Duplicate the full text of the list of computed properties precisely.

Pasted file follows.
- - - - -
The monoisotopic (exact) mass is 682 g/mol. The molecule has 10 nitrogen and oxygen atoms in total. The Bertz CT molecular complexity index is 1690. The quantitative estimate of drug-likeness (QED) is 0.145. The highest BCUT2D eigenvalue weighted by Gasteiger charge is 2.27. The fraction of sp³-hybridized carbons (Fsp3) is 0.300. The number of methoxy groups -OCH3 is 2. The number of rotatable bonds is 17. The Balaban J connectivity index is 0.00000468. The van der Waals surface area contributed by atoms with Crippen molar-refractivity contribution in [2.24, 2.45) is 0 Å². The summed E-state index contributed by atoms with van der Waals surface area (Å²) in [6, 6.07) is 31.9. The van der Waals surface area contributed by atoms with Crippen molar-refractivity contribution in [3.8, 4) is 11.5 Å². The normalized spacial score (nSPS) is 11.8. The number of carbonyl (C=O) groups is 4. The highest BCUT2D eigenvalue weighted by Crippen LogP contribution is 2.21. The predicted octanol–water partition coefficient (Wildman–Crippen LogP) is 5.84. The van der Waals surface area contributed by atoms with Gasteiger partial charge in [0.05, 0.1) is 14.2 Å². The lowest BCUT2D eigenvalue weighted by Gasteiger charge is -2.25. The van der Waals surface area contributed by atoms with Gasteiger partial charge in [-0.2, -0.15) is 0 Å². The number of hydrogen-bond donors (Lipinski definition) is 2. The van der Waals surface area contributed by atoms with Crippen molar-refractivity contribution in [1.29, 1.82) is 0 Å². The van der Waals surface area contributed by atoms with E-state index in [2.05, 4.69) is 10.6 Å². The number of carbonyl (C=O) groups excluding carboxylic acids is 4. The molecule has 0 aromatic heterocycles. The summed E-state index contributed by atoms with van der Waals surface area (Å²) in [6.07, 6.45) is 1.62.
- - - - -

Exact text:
The monoisotopic (exact) mass is 682 g/mol. The molecule has 10 nitrogen and oxygen atoms in total. The Bertz CT molecular complexity index is 1690. The quantitative estimate of drug-likeness (QED) is 0.145. The highest BCUT2D eigenvalue weighted by Gasteiger charge is 2.27. The fraction of sp³-hybridized carbons (Fsp3) is 0.300. The number of methoxy groups -OCH3 is 2. The number of rotatable bonds is 17. The Balaban J connectivity index is 0.00000468. The van der Waals surface area contributed by atoms with Crippen molar-refractivity contribution in [2.24, 2.45) is 0 Å². The summed E-state index contributed by atoms with van der Waals surface area (Å²) in [6, 6.07) is 31.9. The van der Waals surface area contributed by atoms with Crippen molar-refractivity contribution in [3.8, 4) is 11.5 Å². The normalized spacial score (nSPS) is 11.8. The number of carbonyl (C=O) groups is 4. The highest BCUT2D eigenvalue weighted by Crippen LogP contribution is 2.21. The predicted octanol–water partition coefficient (Wildman–Crippen LogP) is 5.84. The van der Waals surface area contributed by atoms with Gasteiger partial charge in [0.05, 0.1) is 14.2 Å². The lowest BCUT2D eigenvalue weighted by Gasteiger charge is -2.25. The van der Waals surface area contributed by atoms with Gasteiger partial charge in [-0.2, -0.15) is 0 Å². The number of hydrogen-bond donors (Lipinski definition) is 2. The van der Waals surface area contributed by atoms with Crippen molar-refractivity contribution in [1.29, 1.82) is 0 Å². The van der Waals surface area contributed by atoms with E-state index in [2.05, 4.69) is 10.6 Å². The number of carbonyl (C=O) groups excluding carboxylic acids is 4. The molecule has 0 aromatic heterocycles. The summed E-state index contributed by atoms with van der Waals surface area (Å²) in [6.07, 6.45) is 1.62.